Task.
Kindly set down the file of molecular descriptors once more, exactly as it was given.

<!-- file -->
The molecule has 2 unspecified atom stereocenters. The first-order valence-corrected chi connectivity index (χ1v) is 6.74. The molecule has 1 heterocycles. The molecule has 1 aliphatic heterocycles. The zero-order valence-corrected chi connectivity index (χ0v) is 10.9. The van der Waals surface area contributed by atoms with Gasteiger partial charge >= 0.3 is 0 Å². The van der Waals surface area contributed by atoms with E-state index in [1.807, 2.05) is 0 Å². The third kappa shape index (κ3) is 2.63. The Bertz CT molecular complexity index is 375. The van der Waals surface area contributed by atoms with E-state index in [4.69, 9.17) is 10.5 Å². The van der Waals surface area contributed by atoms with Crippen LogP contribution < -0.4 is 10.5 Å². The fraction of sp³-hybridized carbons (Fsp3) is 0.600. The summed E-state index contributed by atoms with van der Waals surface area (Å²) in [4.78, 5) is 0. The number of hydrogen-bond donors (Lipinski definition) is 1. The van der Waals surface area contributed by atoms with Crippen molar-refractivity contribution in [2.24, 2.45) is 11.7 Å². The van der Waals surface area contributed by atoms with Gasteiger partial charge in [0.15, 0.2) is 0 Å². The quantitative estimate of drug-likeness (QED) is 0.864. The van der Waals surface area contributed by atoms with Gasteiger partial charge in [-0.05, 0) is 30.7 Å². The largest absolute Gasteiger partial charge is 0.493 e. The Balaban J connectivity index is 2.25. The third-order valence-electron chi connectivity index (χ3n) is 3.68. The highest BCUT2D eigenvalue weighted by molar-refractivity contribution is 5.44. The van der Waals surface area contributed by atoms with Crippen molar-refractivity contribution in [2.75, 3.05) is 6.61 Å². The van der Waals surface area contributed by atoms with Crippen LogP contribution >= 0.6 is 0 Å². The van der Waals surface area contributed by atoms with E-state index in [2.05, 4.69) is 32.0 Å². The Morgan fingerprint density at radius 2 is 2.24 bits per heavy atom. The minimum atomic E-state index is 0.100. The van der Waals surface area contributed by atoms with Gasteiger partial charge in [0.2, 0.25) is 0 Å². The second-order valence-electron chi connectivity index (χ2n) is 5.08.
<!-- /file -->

The molecule has 2 unspecified atom stereocenters. The first-order valence-corrected chi connectivity index (χ1v) is 6.74. The molecule has 1 heterocycles. The molecule has 1 aliphatic heterocycles. The zero-order valence-corrected chi connectivity index (χ0v) is 10.9. The van der Waals surface area contributed by atoms with Gasteiger partial charge >= 0.3 is 0 Å². The van der Waals surface area contributed by atoms with E-state index in [1.807, 2.05) is 0 Å². The third kappa shape index (κ3) is 2.63. The Bertz CT molecular complexity index is 375. The van der Waals surface area contributed by atoms with E-state index in [4.69, 9.17) is 10.5 Å². The van der Waals surface area contributed by atoms with Crippen LogP contribution < -0.4 is 10.5 Å². The fraction of sp³-hybridized carbons (Fsp3) is 0.600. The summed E-state index contributed by atoms with van der Waals surface area (Å²) in [4.78, 5) is 0. The number of hydrogen-bond donors (Lipinski definition) is 1. The van der Waals surface area contributed by atoms with Crippen molar-refractivity contribution in [2.24, 2.45) is 11.7 Å². The van der Waals surface area contributed by atoms with Gasteiger partial charge in [0.15, 0.2) is 0 Å². The quantitative estimate of drug-likeness (QED) is 0.864. The van der Waals surface area contributed by atoms with Gasteiger partial charge in [-0.05, 0) is 30.7 Å². The largest absolute Gasteiger partial charge is 0.493 e. The Balaban J connectivity index is 2.25. The third-order valence-electron chi connectivity index (χ3n) is 3.68. The highest BCUT2D eigenvalue weighted by molar-refractivity contribution is 5.44. The van der Waals surface area contributed by atoms with Crippen molar-refractivity contribution in [2.75, 3.05) is 6.61 Å². The van der Waals surface area contributed by atoms with Crippen LogP contribution >= 0.6 is 0 Å². The van der Waals surface area contributed by atoms with E-state index in [2.05, 4.69) is 32.0 Å². The Morgan fingerprint density at radius 2 is 2.24 bits per heavy atom. The minimum atomic E-state index is 0.100. The van der Waals surface area contributed by atoms with Gasteiger partial charge in [0.2, 0.25) is 0 Å². The second-order valence-electron chi connectivity index (χ2n) is 5.08.